Bk 1/3. (Thick skinned. SYN.) Bk 3/107. (Take with a pinch of salt. SYN.)

 

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In at the deep end.

Source:

As in 4/163, a swimming pool has two ends, a shallow end and a deep end. As a beginner you should start swimming in the shallow end to avoid getting into difficulties.

Meaning:

When you go in ‘at the deep end’ you do something without much preparation to save time but it is a bit more risky.

Examples:

“I got a chance of a job in Dubai, I didn’t have the exact qualifications for the job but the salary was fantastic so I jumped in at the deep end and went for it.”

Bk 4/163. (Out of your depth. SYN.) Bk 5/210. (Dip your toe in the water. OPP.) Bk 6/260. (In feet first. SYN.)

No. 240

 

Dribs and drabs.

 

Source:

 

Dribs is short for dribbles and drabs are small portions of something.

Meaning:

Anything coming or happening in dribs and drabs happens slowly and in small amounts.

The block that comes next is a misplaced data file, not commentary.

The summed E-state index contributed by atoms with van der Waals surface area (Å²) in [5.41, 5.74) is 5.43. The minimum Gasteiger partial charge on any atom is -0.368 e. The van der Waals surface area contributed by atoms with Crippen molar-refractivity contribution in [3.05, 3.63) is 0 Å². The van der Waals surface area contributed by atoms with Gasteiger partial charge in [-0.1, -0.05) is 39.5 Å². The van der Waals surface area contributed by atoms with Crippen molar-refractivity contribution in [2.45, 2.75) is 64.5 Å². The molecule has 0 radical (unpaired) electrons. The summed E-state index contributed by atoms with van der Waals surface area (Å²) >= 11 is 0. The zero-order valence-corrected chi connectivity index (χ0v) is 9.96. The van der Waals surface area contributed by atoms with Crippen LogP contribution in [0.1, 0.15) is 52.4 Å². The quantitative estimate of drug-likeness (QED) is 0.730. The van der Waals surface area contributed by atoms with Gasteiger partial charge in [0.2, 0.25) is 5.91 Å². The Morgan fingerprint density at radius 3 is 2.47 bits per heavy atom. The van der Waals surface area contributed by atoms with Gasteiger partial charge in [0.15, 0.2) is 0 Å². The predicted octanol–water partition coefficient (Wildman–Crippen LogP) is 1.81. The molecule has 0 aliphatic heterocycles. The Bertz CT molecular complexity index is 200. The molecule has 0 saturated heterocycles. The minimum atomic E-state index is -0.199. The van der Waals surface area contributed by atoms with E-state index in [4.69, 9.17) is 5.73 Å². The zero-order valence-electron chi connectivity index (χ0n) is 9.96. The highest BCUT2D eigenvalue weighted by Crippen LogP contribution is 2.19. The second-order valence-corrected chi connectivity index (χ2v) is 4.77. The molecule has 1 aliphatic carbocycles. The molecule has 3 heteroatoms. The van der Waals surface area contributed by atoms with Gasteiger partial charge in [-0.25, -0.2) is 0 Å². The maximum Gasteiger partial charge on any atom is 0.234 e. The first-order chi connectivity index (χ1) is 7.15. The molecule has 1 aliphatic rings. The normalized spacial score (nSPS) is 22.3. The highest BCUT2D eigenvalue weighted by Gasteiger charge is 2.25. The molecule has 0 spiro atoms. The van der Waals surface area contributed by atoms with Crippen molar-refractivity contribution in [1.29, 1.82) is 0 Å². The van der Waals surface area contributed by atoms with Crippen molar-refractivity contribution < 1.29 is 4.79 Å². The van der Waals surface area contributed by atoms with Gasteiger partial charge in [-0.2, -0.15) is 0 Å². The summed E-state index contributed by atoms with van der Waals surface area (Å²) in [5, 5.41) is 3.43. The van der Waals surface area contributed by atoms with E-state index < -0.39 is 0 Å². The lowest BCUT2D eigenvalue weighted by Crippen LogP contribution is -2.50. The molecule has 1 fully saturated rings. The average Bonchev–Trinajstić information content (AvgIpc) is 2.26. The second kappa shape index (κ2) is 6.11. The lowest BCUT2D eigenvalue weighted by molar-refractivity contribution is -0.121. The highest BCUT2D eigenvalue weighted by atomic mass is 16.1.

Examples:

“I advertised for staff in the local paper but enquiries came in only in dribs and drabs.”

“Thousands of Poles have emigrated to the UK in the last 10 years but are coming back in dribs and drabs.”

 

Bk 3/136. (Thick and fast. OPP.) Bk 5/236. (Hand over fist. OPP.)

 

Section four review.

 

Fill each gap with one of the phrases from 231 – 240

 

Make sure it is in the correct grammatical form.

After finishing all six books it will be time to ………………………………………………. . (party)

I suspect there may be

…………………………………………………………………………. . (promises) although I doubt I’m going to …………………………………………………………

(lots of money)

Nor will I …………………………………………………………………………………

(difficulty) I think.

I suppose I could have

………………………………………………………………………………………… , but then that’s the risk of going

…………………………………………………………………………… .

Thinking positively I could make

………………………………………………………… with this idea

and make some money ………………………………………………………. ,

(quickly) but then again

the books may sell …………………………………………………………………………

, (slowly) but bad news like that is like

…………………………………………………………………………………… to me.

 

Throw in the towel.

Source:

In boxing, if one contestant is doing badly and is at risk of being badly hurt, his helpers in his corner can throw a towel into the ring which stops the fight.

Meaning:

In any situation where you throw in the towel, you simply give up what you are doing.

Examples: